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Karol SZYMANOWSKI (1882-1937)
Stabat Mater Op.53 (1925-6) [23:25]
Harnasie Op.55 (1923-31) [34:59]
Lucy Crowe (soprano), Pamela Helen Stephen (mezzo), Robert Murray (tenor), Gábor Bretz (baritone)
BBC Symphony Orchestra and Chorus/Edward Gardner
rec. Fairfield Halls, Croydon, England, January 2013
SACD Surround reviewed.
CHANDOS CHSA5123 [58:36]

After waiting several years for modern recordings of Szymanowski we are suddenly being presented with several at once including two complete sets of the symphonies. This is excellent because for all that Szymanowski is not regarded outside Poland with quite the respect he gets at home, his music is undoubtedly well worth hearing. Some of it achieves real importance: I would suggest King Roger, the Stabat Mater and the First Violin Concerto are amongst the loveliest pieces of the early to mid-20th century.

This disc arrived along with another recording of the Stabat Mater from LSO Live conducted by Gergiev so comparisons were inevitable. As I say in the other review (yet to be published), there is little to choose as regards the orchestral playing and choral singing save that the LSO Chorus sounds bigger than the BBC Symphony Chorus. Gergiev takes much the same time overall as Gardner. The big differences are twofold: the recordings, in which this Chandos comes out far the best, and in the female soloists. Lucy Crowe especially has a beautifully clean and pure voice and makes the most ethereal sound in this gorgeous music. Her partnership with Pamela Helen Stephen is a joy to hear. The recording was made in the Fairfield Halls and works extremely well. Heard in surround a lovely spaciousness is achieved. This, combined with some judicious spot miking, results in a very finely detailed recording with no loss of impact even in the quietest moments. Well done to engineer Ralph Couzens and his team.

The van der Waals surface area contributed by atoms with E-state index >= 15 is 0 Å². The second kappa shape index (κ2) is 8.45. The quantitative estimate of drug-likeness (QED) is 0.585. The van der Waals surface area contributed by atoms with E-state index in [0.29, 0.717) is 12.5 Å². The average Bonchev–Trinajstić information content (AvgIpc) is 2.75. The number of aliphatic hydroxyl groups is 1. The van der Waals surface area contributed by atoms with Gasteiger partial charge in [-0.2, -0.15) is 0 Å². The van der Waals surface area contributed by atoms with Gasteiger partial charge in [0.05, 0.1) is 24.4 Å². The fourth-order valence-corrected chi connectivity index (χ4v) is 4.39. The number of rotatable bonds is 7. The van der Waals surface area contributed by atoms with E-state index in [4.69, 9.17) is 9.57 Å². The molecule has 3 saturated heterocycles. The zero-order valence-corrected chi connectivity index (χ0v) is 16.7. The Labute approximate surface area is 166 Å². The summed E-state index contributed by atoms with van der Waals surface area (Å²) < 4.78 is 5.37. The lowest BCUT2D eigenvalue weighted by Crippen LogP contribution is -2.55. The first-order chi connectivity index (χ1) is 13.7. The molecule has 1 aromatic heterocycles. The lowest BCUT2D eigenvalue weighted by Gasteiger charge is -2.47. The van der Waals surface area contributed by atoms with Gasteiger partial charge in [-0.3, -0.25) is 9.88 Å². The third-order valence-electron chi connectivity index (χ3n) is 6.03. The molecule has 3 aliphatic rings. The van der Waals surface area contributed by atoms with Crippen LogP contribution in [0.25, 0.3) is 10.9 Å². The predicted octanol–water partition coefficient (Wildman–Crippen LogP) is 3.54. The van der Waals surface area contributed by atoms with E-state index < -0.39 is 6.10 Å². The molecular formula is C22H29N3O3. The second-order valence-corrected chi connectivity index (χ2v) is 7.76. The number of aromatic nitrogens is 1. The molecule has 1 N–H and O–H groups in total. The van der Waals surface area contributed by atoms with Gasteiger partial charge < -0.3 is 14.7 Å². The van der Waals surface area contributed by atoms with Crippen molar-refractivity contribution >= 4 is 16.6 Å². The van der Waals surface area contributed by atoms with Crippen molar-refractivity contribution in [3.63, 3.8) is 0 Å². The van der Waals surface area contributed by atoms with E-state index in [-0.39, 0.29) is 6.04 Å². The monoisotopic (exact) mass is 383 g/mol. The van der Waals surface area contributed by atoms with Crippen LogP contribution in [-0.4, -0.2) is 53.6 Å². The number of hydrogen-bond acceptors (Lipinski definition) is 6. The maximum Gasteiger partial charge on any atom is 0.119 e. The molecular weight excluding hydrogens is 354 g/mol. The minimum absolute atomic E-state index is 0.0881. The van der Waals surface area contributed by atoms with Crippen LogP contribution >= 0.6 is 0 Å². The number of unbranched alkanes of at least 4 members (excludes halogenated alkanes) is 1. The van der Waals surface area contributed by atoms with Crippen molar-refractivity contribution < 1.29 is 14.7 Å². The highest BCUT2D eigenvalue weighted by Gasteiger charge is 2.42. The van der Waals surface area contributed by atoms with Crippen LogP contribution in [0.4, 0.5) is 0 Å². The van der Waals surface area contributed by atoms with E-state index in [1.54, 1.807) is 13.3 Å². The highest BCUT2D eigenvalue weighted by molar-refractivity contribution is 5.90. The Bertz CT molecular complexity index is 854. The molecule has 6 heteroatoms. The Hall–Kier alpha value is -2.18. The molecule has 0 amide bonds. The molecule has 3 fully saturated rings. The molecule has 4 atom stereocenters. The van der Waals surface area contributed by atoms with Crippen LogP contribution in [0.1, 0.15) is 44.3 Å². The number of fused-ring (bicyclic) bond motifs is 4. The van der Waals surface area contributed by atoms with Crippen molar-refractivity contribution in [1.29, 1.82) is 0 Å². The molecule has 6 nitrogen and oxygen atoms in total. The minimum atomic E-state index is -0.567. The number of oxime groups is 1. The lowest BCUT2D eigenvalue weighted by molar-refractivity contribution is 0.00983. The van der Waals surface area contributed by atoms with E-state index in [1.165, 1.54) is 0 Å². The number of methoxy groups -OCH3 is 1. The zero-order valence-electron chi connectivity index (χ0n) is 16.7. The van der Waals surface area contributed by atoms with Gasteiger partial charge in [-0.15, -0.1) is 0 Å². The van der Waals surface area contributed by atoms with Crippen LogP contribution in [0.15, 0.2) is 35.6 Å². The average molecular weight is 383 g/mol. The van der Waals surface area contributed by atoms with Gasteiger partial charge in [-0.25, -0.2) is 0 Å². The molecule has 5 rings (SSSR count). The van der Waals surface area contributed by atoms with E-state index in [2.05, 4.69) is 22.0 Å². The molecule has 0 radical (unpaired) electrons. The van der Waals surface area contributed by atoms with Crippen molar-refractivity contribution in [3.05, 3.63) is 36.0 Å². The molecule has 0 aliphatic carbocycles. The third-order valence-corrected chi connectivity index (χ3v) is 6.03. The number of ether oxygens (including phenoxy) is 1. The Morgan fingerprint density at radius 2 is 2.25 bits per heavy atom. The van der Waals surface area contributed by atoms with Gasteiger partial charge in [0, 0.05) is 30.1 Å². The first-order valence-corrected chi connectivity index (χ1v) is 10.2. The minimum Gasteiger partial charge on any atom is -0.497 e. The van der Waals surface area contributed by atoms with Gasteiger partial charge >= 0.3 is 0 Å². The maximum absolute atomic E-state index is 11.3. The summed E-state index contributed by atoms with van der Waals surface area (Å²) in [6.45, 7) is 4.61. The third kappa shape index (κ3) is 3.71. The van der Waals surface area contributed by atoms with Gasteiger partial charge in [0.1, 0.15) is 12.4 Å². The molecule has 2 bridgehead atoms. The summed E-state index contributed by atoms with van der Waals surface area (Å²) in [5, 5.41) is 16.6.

The impact of the ballet Harnasie here far exceeds that of my other two recordings dating from decades ago. This is an exotic and evocative score full of lush sounds and lively drama. Unusually for a ballet the forces include chorus and tenor soloist which will have made performances very few and far between. Harnasie has much in common with Ravel's Daphnis and Chloe though only the most indulgent could suggest the music is as good as Ravel's great masterpiece. The detailed notes describe how the composer immersed himself in the culture of the Tatra mountain region of Poland during the long gestation of his score. It is certainly a far more rhythmic and dramatic invention than the Stabat Mater and makes a nice contrast on the disc.
This is the second disc of Szymanowski recordings being made as part of Chandos' Musyka Polska series. All the others have been of Lutosławski. One assumes that the most important of Szymanowski's remaining works will appear in due course (Third Symphony and First Violin Concerto perhaps?) and Chandos do suggest at least one more release is being prepared. On the strength of the present SACD it will be worth waiting for.  

Dave Billinge